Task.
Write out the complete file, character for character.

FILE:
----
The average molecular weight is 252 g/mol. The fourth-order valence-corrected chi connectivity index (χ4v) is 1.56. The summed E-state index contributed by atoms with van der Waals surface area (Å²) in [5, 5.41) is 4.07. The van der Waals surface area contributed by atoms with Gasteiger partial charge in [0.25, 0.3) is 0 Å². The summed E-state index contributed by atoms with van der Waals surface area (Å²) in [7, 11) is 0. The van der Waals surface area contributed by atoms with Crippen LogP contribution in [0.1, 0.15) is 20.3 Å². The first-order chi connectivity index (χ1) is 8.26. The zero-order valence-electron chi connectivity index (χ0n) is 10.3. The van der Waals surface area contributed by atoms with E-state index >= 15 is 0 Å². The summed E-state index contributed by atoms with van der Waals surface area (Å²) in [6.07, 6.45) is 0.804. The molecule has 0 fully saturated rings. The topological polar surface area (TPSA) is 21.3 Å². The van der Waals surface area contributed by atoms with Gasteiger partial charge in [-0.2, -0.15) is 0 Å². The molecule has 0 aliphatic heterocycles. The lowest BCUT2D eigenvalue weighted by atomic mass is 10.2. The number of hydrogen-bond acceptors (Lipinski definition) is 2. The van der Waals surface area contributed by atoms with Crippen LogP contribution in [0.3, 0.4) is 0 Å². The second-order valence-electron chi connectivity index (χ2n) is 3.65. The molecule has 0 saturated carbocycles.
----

The average molecular weight is 252 g/mol. The fourth-order valence-corrected chi connectivity index (χ4v) is 1.56. The summed E-state index contributed by atoms with van der Waals surface area (Å²) in [5, 5.41) is 4.07. The van der Waals surface area contributed by atoms with Gasteiger partial charge in [0.25, 0.3) is 0 Å². The summed E-state index contributed by atoms with van der Waals surface area (Å²) in [7, 11) is 0. The van der Waals surface area contributed by atoms with Crippen LogP contribution in [0.1, 0.15) is 20.3 Å². The first-order chi connectivity index (χ1) is 8.26. The zero-order valence-electron chi connectivity index (χ0n) is 10.3. The van der Waals surface area contributed by atoms with E-state index >= 15 is 0 Å². The summed E-state index contributed by atoms with van der Waals surface area (Å²) in [6.07, 6.45) is 0.804. The molecule has 0 fully saturated rings. The topological polar surface area (TPSA) is 21.3 Å². The van der Waals surface area contributed by atoms with Gasteiger partial charge in [-0.2, -0.15) is 0 Å². The molecule has 0 aliphatic heterocycles. The lowest BCUT2D eigenvalue weighted by atomic mass is 10.2. The number of hydrogen-bond acceptors (Lipinski definition) is 2. The van der Waals surface area contributed by atoms with Crippen LogP contribution in [0.3, 0.4) is 0 Å². The second-order valence-electron chi connectivity index (χ2n) is 3.65. The molecule has 0 saturated carbocycles.